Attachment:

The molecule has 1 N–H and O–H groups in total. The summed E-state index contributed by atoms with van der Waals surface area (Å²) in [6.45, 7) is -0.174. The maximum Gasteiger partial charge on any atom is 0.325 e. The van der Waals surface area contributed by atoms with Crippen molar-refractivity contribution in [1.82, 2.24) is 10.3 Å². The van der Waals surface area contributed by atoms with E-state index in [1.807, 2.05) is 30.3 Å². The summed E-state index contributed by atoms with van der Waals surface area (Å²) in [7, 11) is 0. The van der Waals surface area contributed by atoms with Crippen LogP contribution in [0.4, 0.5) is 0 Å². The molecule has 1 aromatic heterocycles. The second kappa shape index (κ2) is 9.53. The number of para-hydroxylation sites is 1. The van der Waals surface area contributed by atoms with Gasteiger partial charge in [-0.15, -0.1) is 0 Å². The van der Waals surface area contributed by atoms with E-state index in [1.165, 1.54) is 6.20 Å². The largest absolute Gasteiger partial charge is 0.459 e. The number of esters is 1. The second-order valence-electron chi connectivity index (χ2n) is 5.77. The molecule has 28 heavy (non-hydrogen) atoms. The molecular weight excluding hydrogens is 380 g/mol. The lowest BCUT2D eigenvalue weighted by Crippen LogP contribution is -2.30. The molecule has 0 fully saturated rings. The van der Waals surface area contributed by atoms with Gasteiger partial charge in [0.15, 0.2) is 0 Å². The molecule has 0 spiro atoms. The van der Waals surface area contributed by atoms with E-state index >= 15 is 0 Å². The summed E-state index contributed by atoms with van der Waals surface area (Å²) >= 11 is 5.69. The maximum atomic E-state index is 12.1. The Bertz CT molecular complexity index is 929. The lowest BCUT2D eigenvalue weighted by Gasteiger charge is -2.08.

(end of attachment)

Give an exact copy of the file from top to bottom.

The molecule has 1 N–H and O–H groups in total. The summed E-state index contributed by atoms with van der Waals surface area (Å²) in [6.45, 7) is -0.174. The maximum Gasteiger partial charge on any atom is 0.325 e. The van der Waals surface area contributed by atoms with Crippen molar-refractivity contribution in [1.82, 2.24) is 10.3 Å². The van der Waals surface area contributed by atoms with E-state index in [1.807, 2.05) is 30.3 Å². The summed E-state index contributed by atoms with van der Waals surface area (Å²) in [7, 11) is 0. The van der Waals surface area contributed by atoms with Crippen LogP contribution in [0.4, 0.5) is 0 Å². The molecule has 1 aromatic heterocycles. The second kappa shape index (κ2) is 9.53. The number of para-hydroxylation sites is 1. The van der Waals surface area contributed by atoms with Gasteiger partial charge in [-0.15, -0.1) is 0 Å². The van der Waals surface area contributed by atoms with E-state index in [1.165, 1.54) is 6.20 Å². The largest absolute Gasteiger partial charge is 0.459 e. The number of esters is 1. The second-order valence-electron chi connectivity index (χ2n) is 5.77. The molecule has 28 heavy (non-hydrogen) atoms. The molecular weight excluding hydrogens is 380 g/mol. The lowest BCUT2D eigenvalue weighted by Crippen LogP contribution is -2.30. The molecule has 0 fully saturated rings. The van der Waals surface area contributed by atoms with Gasteiger partial charge in [0.15, 0.2) is 0 Å². The molecule has 0 spiro atoms. The van der Waals surface area contributed by atoms with E-state index >= 15 is 0 Å². The summed E-state index contributed by atoms with van der Waals surface area (Å²) >= 11 is 5.69. The maximum atomic E-state index is 12.1. The Bertz CT molecular complexity index is 929. The lowest BCUT2D eigenvalue weighted by Gasteiger charge is -2.08.